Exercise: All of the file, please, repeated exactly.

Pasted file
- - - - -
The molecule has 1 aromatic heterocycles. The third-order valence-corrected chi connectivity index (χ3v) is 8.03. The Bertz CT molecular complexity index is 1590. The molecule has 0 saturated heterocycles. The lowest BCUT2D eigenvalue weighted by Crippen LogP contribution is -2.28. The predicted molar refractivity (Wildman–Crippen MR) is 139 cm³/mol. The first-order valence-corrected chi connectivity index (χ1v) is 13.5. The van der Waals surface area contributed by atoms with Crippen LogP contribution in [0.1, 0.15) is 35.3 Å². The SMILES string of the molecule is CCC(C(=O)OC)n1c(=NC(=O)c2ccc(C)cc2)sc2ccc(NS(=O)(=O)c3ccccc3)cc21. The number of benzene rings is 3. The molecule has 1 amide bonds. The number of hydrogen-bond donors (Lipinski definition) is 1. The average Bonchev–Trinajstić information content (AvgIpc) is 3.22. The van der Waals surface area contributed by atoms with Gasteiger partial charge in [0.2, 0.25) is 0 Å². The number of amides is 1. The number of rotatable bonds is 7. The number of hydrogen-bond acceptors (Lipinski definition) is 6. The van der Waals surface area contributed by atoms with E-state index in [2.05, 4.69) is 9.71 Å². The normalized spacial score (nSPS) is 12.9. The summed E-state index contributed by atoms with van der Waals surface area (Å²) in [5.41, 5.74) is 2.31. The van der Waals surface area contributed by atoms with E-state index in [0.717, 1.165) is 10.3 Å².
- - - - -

The molecule has 1 aromatic heterocycles. The third-order valence-corrected chi connectivity index (χ3v) is 8.03. The Bertz CT molecular complexity index is 1590. The molecule has 0 saturated heterocycles. The lowest BCUT2D eigenvalue weighted by Crippen LogP contribution is -2.28. The predicted molar refractivity (Wildman–Crippen MR) is 139 cm³/mol. The first-order valence-corrected chi connectivity index (χ1v) is 13.5. The van der Waals surface area contributed by atoms with Crippen LogP contribution in [0.1, 0.15) is 35.3 Å². The SMILES string of the molecule is CCC(C(=O)OC)n1c(=NC(=O)c2ccc(C)cc2)sc2ccc(NS(=O)(=O)c3ccccc3)cc21. The number of benzene rings is 3. The molecule has 1 amide bonds. The number of hydrogen-bond donors (Lipinski definition) is 1. The average Bonchev–Trinajstić information content (AvgIpc) is 3.22. The van der Waals surface area contributed by atoms with Gasteiger partial charge in [0.2, 0.25) is 0 Å². The number of amides is 1. The number of rotatable bonds is 7. The number of hydrogen-bond acceptors (Lipinski definition) is 6. The van der Waals surface area contributed by atoms with E-state index in [2.05, 4.69) is 9.71 Å². The normalized spacial score (nSPS) is 12.9. The summed E-state index contributed by atoms with van der Waals surface area (Å²) in [5.41, 5.74) is 2.31. The van der Waals surface area contributed by atoms with E-state index in [0.717, 1.165) is 10.3 Å².